Now that I shared what leaky gut is and how it starts, I’m excited to share my top tips for nourishing your gut! If you’re already feeling nervous or annoyed that I’m going to share a long to-do list that will overwhelm you, scroll down to Tip #4, then come back up to the top and be encouraged! Learning to take care of your gut is such a rewarding process.
First things first – because I love all things food, my inclination is to start there. But that may be backwards.
See, if you don’t take care of external triggers, it doesn’t matter what food you eat.
Tip #1: Manage Stress
We can’t avoid traffic, work deadlines, soccer practices, family conflicts, etc. But we CAN handle how we manage the stress they create.
The best thing I’ve done for my stress levels is learning to breathe. Guided breathwork has been so beneficial. There are various studies into why and how they assist the parasympathetic nervous system, but let’s focus on this – deep nostril breathing will decrease the stress center in your brain. It will instantly calm and soothe you. Just a few minutes of calm, steady breathing can be a game-changer for your stress levels.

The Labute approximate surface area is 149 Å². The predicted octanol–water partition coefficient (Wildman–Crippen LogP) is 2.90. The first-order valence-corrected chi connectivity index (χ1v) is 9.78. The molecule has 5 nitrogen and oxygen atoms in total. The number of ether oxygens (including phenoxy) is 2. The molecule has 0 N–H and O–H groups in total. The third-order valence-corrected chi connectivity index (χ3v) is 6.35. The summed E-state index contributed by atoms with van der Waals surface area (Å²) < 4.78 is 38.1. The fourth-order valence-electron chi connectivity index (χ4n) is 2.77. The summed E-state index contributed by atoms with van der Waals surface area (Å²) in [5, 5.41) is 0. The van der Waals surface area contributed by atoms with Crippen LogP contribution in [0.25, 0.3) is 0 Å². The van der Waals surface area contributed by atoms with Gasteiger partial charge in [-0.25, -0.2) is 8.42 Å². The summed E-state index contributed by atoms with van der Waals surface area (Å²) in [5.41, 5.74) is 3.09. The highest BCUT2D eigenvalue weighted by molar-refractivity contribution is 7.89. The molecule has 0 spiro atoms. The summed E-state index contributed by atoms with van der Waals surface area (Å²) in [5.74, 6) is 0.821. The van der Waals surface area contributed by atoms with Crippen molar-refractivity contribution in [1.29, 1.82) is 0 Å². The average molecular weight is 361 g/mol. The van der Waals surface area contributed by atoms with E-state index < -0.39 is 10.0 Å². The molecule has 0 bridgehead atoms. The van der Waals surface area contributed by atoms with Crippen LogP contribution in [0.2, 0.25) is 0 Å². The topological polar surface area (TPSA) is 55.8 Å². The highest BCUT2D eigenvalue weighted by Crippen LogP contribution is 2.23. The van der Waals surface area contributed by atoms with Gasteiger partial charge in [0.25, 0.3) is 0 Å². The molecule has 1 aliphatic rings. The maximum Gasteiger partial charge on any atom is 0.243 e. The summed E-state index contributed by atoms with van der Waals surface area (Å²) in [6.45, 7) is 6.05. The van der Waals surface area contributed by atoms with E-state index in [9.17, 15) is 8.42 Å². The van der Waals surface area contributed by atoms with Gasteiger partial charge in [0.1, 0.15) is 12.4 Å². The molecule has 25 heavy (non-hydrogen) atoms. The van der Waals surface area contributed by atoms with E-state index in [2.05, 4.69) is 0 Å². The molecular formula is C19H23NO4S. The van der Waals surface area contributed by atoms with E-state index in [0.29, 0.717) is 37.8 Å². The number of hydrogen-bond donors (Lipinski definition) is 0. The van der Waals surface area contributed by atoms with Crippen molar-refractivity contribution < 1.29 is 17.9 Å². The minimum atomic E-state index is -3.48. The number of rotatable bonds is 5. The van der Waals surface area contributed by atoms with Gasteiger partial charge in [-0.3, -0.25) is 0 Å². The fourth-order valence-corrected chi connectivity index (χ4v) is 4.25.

One other thing that helps lighten my stress load when my mind is racing is taking a bath with Epsom salts. I am NOT a bath person, and I’ve never been a fan of just laying there, but an extra hot bath that leaves me alone with my mind and deep breathing practices is something I’ve come to depend on during stressful times.
I’m also a big fan of a gratitude journal, either first thing in the morning or at the end of the day. Reflect on what went well the previous day. Try to list 3-5 things. It’s hard to be stressed or fearful when you’re acknowledging the positive in your life. Being grateful changes your brain, the expression of your genes, and improves your gut health!
Tip #2: Eat Real Food!
…And eat it slowly. It’s no secret that processed food is damaging for us. But we all know that, and we just keep on keeping on with our gut issues. So while ideally, one would focus on cutting out the triggers, for some it is a much more realistic approach to crowd in the most fueling foods. Eating slowly and mindfully gives your digestive system time to digest and process the food. Taking breathers between bites and chewing slowly gives your enzymes a chance to do what they need to do and break down your food.